One of those programs was called the "Civilian Conservation Corps." Opposed at the time by President Roosevelt's Department of Labor, Department of the Interior, and the U.S. Army (responsible for some of its administration), that President was willing to take the leadership, and the heat, to push it through to reality -- and great success.

Here is a description from "Scout Report" regarding an online PBS video documentary about the CCC:
American Experience: Civilian Conservation Corps

The excellent film from the WBGH website, The Civilian Conservation Corps (CCC), is offered in its entirety on this site. "Heal the man, heal the land," was the philosophy of the CCC, and they engaged in some of the first environmental conservation work in the country. Since many academics, politicians, and lay people compare the current troubled times with what was seen in the 1930s, this film is particularly pertinent and visitors can decide if it's an apt comparison or not. Regardless, the stories of the three million young men who benefited from the regular meals, healthcare, clothing, diversity and hard work are fascinating. The trailer for the film starts playing right upon entering the website, but can be stopped just by clicking on the screen. Visitors can scroll over the "The 1930s Collection" logo to the right hand side of the film's screen to see the playlist for the film, but watching the whole film is recommended, as it is truly a treat. [KMG]
As you can read from the "Timeline" on that site, the contrasts between the response of the Roosevelt and Obama Administrations is dramatic.

FDR was sworn in on March 4 of 1933. By March 31 the CCC legislation had been passed and signed. Five days later there were already 25,000 employed in the program -- soon to reach 250,000 and then 3 million. And not incidentally, the benefits to the participants in literacy training and health care paid national dividends for decades more.

"By mid-1933, sixteen CCC camps and thirty-two projects had been approved for Iowa. . . . By the time the CCC ended in 1942, the number of CCC enrollees in Iowa camps would total nearly 46,000. They would contribute to the development of more than eighty state parks, and leave a tangible legacy that still numbers more than seven hundred state park structures" -- including Johnson County's own Lake MacBride State Park. Rebecca Conard, "The Legacy of Hope from an Era of Despair: The CCC and Iowa State Parks," Books at Iowa 64 (April 1996). [Photo credit: the Iowa DNR CCC Web site.]

How far we have fallen from our once proud compassion for our fellow Americans in distress. Nor is that distress limited to homelessness and hunger. See Reid Forgrave, "Worry rises with suicide rate," Des Moines Register, November 28, 2009.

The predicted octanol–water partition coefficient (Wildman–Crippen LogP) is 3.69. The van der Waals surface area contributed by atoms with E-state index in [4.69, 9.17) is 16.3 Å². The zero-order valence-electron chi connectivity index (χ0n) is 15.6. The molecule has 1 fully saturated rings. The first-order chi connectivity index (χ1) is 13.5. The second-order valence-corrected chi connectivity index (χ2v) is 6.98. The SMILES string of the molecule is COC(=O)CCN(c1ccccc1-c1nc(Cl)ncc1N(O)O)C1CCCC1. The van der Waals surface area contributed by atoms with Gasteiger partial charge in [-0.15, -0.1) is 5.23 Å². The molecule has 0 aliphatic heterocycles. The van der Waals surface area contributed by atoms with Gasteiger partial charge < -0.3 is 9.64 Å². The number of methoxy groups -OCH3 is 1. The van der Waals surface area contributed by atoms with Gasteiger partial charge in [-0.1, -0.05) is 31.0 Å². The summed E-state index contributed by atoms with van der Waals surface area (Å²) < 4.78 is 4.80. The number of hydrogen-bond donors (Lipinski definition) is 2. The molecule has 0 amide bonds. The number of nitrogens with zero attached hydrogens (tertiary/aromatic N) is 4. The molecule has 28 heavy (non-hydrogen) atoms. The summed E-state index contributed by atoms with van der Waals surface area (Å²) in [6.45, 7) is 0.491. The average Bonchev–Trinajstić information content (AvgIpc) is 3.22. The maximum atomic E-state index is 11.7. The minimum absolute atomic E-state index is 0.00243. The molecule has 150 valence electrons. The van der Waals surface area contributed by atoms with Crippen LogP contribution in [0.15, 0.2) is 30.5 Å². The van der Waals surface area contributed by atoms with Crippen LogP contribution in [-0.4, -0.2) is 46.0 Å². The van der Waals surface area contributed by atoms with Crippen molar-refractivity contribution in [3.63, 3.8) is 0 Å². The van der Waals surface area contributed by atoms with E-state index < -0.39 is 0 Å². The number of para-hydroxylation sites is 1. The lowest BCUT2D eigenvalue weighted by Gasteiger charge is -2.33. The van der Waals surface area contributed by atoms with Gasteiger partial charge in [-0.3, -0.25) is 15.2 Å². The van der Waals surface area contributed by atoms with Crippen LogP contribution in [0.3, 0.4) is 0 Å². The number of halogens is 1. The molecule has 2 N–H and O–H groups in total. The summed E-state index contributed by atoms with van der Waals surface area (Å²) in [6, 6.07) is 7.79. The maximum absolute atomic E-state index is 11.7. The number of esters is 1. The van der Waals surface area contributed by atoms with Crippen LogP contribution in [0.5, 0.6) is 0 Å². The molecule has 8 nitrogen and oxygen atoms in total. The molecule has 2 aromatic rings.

But hunger is still a very real problem. And yet some are even seemingly reluctant to provide the underemployed 17% with unemployment compensation and Food Stamps -- those who are suffering from an economic collapse brought on, through no fault of their own, by greedy, multi-million-dollar Wall Street bankers and those in Washington who've been blessed with their generous campaign contributions. See Jason DeParle and Robert Gebeloff, "Across U.S., Food Stamp Use Soars and Stigma Fades," New York Times, November 29, 2009, p. A1 (More than 36 million receive Food Stamps, a program that "now helps feed one in eight Americans and one in four children. . . . Under Secretary of Agriculture Kevin Concannon says 'there are another 15, 16 million who could benefit.' . . . [T]he program is now expanding at a pace of about 20,000 people a day. . . . In more than 750 counties, the program helps feed one in three blacks. In more than 800 counties, it helps feed one in three children. In the Mississippi River cities of St. Louis, Memphis and New Orleans, half of the children or more receive food stamps. [H]alf of Americans receive food stamps, at least briefly, by the time they turn 20. Among black children, the figure was 90 percent. . . . [During] the 1990s . . . some conservatives tried to abolish the program . . ..").

Notwithstanding the fact that many, if not most, of these recipients would prefer the self-esteem that comes from work, and the ability to support oneself financially, we have yet to see the first federal job created by the current Administration.

As a result, we all fail to receive the benefits -- for ourselves as well as the participants in a modern-day CCC -- if only we were willing to pay for their work rather than their unemployment.

Here are links to earlier entries on some of the other hot topics from the past week or so that are now getting the most direct hits, along with links to "updates" in the form of subsequent news articles, among which may be the entries you came here looking for:
UIHC, Regents and UI.

"UI's Basketball Fees Self-Defeating," November 23, 2009

I'll drink to that: "UI Has A Drinking Problem," November 18, 2009 [see "Updates," below];